In August I filed a petition with the US Copyright Office asking to renew the current rule that allows owners of 3D printers to use whatever filament or material they want in their printers. This petition, which is part of the Copyright Office’s triennial 1201 rulemaking process, was aimed at renewing the exemption granted three years ago. Today I filed a new petition asking the Copyright Office to go further and expand its existing petition so it makes sense.
The renewal petition was important because it is probably better to have the exemption than to not have it. However, as I wrote at the time, the current exemption is a total mess. Specifically, while it grants printer users the right to use their own material in their printers, it limits that right in cases where the printer in question “produces goods or materials for use in commerce the physical production of which is subject to legal or regulatory oversight or a related certification process, or where the circumvention is otherwise unlawful.”
Briefly, this is nonsensical because 1) many printers produce goods for personal use and for “use in commerce” (however we’re going to define that) so making a legal distinction between the two can be extremely challenging, and 2) every item used in commerce is subject to legal or regulatory oversight, so what does that additional qualifier even mean? For the record, while we disagreed about the wisdom of granting the exemption at all, Stratasys and I agreed that adding this type of qualifier was a bad idea because it made no sense.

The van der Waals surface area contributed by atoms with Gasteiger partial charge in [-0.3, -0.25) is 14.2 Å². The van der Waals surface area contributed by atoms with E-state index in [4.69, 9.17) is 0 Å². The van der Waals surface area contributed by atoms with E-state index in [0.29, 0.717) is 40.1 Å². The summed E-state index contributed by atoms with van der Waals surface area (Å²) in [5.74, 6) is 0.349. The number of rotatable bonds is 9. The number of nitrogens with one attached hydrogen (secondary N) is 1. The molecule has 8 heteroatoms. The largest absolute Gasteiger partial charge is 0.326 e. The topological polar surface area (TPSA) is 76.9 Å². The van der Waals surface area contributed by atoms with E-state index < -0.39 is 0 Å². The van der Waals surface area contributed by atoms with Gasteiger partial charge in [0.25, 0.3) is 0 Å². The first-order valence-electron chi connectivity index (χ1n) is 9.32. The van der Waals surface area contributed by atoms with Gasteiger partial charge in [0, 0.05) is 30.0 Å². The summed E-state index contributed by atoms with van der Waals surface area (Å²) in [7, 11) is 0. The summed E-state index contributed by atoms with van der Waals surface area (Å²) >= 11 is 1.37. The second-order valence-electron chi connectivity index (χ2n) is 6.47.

That’s where today’s petition comes in. It asks the Copyright Office to grant a new exemption that is identical to the current one except without the nonsensical limitation. Why ask for a renewal for the current exemption and then ask for a new exemption that is just an expansion of the current petition? Because that’s how the Copyright Office told people to do it. And it does make sense on some level. If they reject this request to expand the exemption, at least we all have the renewal to fall back on.
What happens now? Today (and by “today” I mean that it could be filed today and published in the reasonably near future) we get to find out if anyone is opposing the vanilla renewal petition. If no one opposes it, it should be reasonably easy to have it renewed. (Update 9/29/17: It appears that no one opposed the original petition. In theory that means it will be automatically renewed. We’ll see how this plays out once the Copyright Office releases information about next steps.)
Regardless, at some point the Copyright Office will bundle all of the requests together and ask to public to comment on them. The Notice asking for petitions didn’t include a timeline for that, so we’ll just have to wait and see. When you start seeing stories about efforts to ask you to weigh in on using videos in classrooms and jailbreaking phones, you might pause for a moment to consider the fate of 3D printers as well.